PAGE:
Germany to ‘fall short of gas stock targets’ in winter

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The head of Germany’s energy regulator said on Thursday that the country would almost certainly fail to meet its gas reserve targets in the face of a Russian supply squeeze.

Published: 18 August 2022 10:33 CEST

Economics Minister Robert Habeck (Greens) provides an update on Germany’s gas situation in Berlin on August 16th, 2022. Photo: picture alliance/dpa | Britta Pedersen

“I am not counting on our achieving our next reserve goals as quickly as the first,” Klaus Mueller, president of the Federal Network Agency, told news website t-online.

He said the next benchmark — 85 percent capacity by October 1st “is not impossible but certainly very ambitious”.

“We fall short of an average level of 95 percent by November 1st in all our projections,” he added. “There’s hardly a chance of achieving that because some storage sites started at a very low level.”

Warning of looming shortages, Economy Minister Robert Habeck outlined a series of targets last month for gas stocks to reach 95 percent by November 1st ahead of the cold German winter.

READ ALSO: EXPLAINED: What are Germany’s alternatives to Russian gas?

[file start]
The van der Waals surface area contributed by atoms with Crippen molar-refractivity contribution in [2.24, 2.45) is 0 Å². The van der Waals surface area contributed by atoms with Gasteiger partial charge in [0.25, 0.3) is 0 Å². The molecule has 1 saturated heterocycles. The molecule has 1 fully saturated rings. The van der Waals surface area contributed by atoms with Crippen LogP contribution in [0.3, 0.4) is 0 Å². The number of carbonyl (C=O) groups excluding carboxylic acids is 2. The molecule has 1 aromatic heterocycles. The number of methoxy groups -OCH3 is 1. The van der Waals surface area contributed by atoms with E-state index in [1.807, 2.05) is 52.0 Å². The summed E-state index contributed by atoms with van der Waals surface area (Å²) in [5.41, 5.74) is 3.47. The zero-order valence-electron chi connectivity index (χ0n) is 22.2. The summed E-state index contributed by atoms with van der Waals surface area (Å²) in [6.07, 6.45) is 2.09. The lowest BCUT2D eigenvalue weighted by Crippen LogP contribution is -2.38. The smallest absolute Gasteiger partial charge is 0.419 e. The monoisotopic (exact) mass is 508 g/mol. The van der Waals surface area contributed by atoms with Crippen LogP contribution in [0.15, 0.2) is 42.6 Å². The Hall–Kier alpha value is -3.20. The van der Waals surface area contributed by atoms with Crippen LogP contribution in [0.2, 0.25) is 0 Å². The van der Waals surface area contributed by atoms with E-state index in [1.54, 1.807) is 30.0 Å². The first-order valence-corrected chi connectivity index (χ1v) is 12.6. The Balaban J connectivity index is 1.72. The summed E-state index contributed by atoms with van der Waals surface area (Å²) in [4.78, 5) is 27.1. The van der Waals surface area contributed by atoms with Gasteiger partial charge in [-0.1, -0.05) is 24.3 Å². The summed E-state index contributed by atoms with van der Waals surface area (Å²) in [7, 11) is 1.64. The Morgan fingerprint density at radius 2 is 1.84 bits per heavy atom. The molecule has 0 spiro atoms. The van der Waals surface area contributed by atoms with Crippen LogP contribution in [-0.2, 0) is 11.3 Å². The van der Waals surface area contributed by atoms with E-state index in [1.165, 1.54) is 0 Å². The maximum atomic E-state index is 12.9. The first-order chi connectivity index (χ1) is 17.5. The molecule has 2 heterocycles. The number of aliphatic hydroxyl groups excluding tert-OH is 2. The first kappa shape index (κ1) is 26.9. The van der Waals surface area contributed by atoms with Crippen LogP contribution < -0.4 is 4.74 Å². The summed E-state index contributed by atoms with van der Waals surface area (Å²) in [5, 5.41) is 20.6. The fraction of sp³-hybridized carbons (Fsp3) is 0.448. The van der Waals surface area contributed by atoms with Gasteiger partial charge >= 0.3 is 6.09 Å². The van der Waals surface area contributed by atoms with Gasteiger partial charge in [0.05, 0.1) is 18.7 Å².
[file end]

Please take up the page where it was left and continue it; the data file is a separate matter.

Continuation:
At the time gas reserves stood at about 65 percent of capacity and Germany last weekend reached 75 percent two weeks ahead of schedule.

However Mueller warned citizens of Europe’s top economy that there would be no alternative to saving energy.

“It’s not just about one winter but rather at least two. And the second winter could be even harder,” he said. “We’ve got to save a lot of gas for at least another year. To put it clearly: it’s going to be at least two stressful winters.”

He said shortages in the cold months of 2022-23 were “probable” in some regions.

“The shortfalls will probably be temporary at first and then could stop or return repeatedly,” Mueller cautioned, meaning that gas might have to be transported to stricken regions of the country.

Germany is heavily dependent on Russian gas and has seen deliveries drop sharply amid tensions over the Ukraine war.

Gas flows dropped to 20 percent of the key Nord Stream pipeline’s capacity in July, as the EU accuses Moscow of using energy as a “weapon” in the conflict.

Household energy bills are set to soar this winter while energy shortfalls are expected to choke economic growth.

READ ALSO: Will Germany’s gas supplies last the winter?